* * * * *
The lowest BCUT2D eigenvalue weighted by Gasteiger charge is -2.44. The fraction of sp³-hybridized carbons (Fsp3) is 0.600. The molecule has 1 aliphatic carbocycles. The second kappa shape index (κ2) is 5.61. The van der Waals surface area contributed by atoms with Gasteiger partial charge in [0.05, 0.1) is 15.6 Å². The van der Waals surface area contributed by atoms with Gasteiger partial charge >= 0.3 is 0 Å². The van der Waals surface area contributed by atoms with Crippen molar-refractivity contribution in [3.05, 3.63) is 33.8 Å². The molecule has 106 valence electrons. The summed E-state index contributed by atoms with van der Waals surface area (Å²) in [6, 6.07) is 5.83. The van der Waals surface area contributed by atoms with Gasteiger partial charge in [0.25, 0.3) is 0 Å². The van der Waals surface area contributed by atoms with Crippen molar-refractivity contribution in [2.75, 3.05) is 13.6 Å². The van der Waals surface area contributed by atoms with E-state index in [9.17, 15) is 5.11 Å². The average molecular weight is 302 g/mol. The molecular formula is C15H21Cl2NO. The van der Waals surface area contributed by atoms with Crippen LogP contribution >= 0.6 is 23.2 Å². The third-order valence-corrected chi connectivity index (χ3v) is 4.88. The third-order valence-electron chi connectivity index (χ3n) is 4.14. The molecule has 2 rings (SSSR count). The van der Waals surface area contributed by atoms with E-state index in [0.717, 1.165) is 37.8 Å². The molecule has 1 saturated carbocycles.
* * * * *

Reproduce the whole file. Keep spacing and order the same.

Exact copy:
The lowest BCUT2D eigenvalue weighted by Gasteiger charge is -2.44. The fraction of sp³-hybridized carbons (Fsp3) is 0.600. The molecule has 1 aliphatic carbocycles. The second kappa shape index (κ2) is 5.61. The van der Waals surface area contributed by atoms with Gasteiger partial charge in [0.05, 0.1) is 15.6 Å². The van der Waals surface area contributed by atoms with Gasteiger partial charge >= 0.3 is 0 Å². The van der Waals surface area contributed by atoms with Crippen molar-refractivity contribution in [3.05, 3.63) is 33.8 Å². The molecule has 106 valence electrons. The summed E-state index contributed by atoms with van der Waals surface area (Å²) in [6, 6.07) is 5.83. The van der Waals surface area contributed by atoms with Gasteiger partial charge in [0.25, 0.3) is 0 Å². The van der Waals surface area contributed by atoms with Crippen molar-refractivity contribution in [2.75, 3.05) is 13.6 Å². The van der Waals surface area contributed by atoms with E-state index in [9.17, 15) is 5.11 Å². The average molecular weight is 302 g/mol. The molecular formula is C15H21Cl2NO. The van der Waals surface area contributed by atoms with Crippen LogP contribution >= 0.6 is 23.2 Å². The third-order valence-corrected chi connectivity index (χ3v) is 4.88. The third-order valence-electron chi connectivity index (χ3n) is 4.14. The molecule has 2 rings (SSSR count). The van der Waals surface area contributed by atoms with E-state index in [0.717, 1.165) is 37.8 Å². The molecule has 1 saturated carbocycles.